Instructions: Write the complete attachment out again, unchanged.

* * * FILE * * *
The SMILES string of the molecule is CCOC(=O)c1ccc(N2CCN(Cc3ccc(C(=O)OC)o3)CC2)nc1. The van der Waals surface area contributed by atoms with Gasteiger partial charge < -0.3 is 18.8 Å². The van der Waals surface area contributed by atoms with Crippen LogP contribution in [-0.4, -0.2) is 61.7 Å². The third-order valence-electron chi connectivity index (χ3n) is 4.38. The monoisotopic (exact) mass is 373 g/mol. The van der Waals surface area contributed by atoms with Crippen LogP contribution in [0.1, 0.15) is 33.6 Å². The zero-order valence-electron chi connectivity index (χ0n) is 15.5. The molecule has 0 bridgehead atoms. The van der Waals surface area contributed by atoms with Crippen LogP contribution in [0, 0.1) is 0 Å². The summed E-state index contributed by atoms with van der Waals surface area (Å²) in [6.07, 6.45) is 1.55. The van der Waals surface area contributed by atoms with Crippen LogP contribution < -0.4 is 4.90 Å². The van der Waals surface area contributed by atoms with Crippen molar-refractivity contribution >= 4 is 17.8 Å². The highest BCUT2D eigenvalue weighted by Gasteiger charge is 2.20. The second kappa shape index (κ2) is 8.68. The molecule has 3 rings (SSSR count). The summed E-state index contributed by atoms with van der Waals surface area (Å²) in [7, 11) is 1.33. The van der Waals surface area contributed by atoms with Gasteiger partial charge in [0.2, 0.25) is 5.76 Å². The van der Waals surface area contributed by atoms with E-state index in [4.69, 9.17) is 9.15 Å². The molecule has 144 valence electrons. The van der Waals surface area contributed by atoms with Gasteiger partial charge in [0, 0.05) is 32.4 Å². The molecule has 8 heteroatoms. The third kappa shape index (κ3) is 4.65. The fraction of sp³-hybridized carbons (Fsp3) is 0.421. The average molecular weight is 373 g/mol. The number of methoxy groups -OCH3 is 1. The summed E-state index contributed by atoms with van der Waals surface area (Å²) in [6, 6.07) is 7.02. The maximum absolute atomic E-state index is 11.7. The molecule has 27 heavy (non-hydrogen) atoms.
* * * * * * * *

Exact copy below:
The SMILES string of the molecule is CCOC(=O)c1ccc(N2CCN(Cc3ccc(C(=O)OC)o3)CC2)nc1. The van der Waals surface area contributed by atoms with Gasteiger partial charge < -0.3 is 18.8 Å². The van der Waals surface area contributed by atoms with Crippen LogP contribution in [-0.4, -0.2) is 61.7 Å². The third-order valence-electron chi connectivity index (χ3n) is 4.38. The monoisotopic (exact) mass is 373 g/mol. The van der Waals surface area contributed by atoms with Crippen LogP contribution in [0.1, 0.15) is 33.6 Å². The zero-order valence-electron chi connectivity index (χ0n) is 15.5. The molecule has 0 bridgehead atoms. The van der Waals surface area contributed by atoms with Crippen LogP contribution in [0, 0.1) is 0 Å². The summed E-state index contributed by atoms with van der Waals surface area (Å²) in [6.07, 6.45) is 1.55. The van der Waals surface area contributed by atoms with Crippen LogP contribution < -0.4 is 4.90 Å². The van der Waals surface area contributed by atoms with Crippen molar-refractivity contribution >= 4 is 17.8 Å². The highest BCUT2D eigenvalue weighted by Gasteiger charge is 2.20. The second kappa shape index (κ2) is 8.68. The molecule has 3 rings (SSSR count). The summed E-state index contributed by atoms with van der Waals surface area (Å²) in [7, 11) is 1.33. The van der Waals surface area contributed by atoms with Gasteiger partial charge in [0.2, 0.25) is 5.76 Å². The van der Waals surface area contributed by atoms with E-state index in [4.69, 9.17) is 9.15 Å². The molecule has 144 valence electrons. The van der Waals surface area contributed by atoms with Gasteiger partial charge in [0, 0.05) is 32.4 Å². The molecule has 8 heteroatoms. The third kappa shape index (κ3) is 4.65. The fraction of sp³-hybridized carbons (Fsp3) is 0.421. The average molecular weight is 373 g/mol. The number of methoxy groups -OCH3 is 1. The summed E-state index contributed by atoms with van der Waals surface area (Å²) in [6, 6.07) is 7.02. The maximum absolute atomic E-state index is 11.7. The molecule has 27 heavy (non-hydrogen) atoms.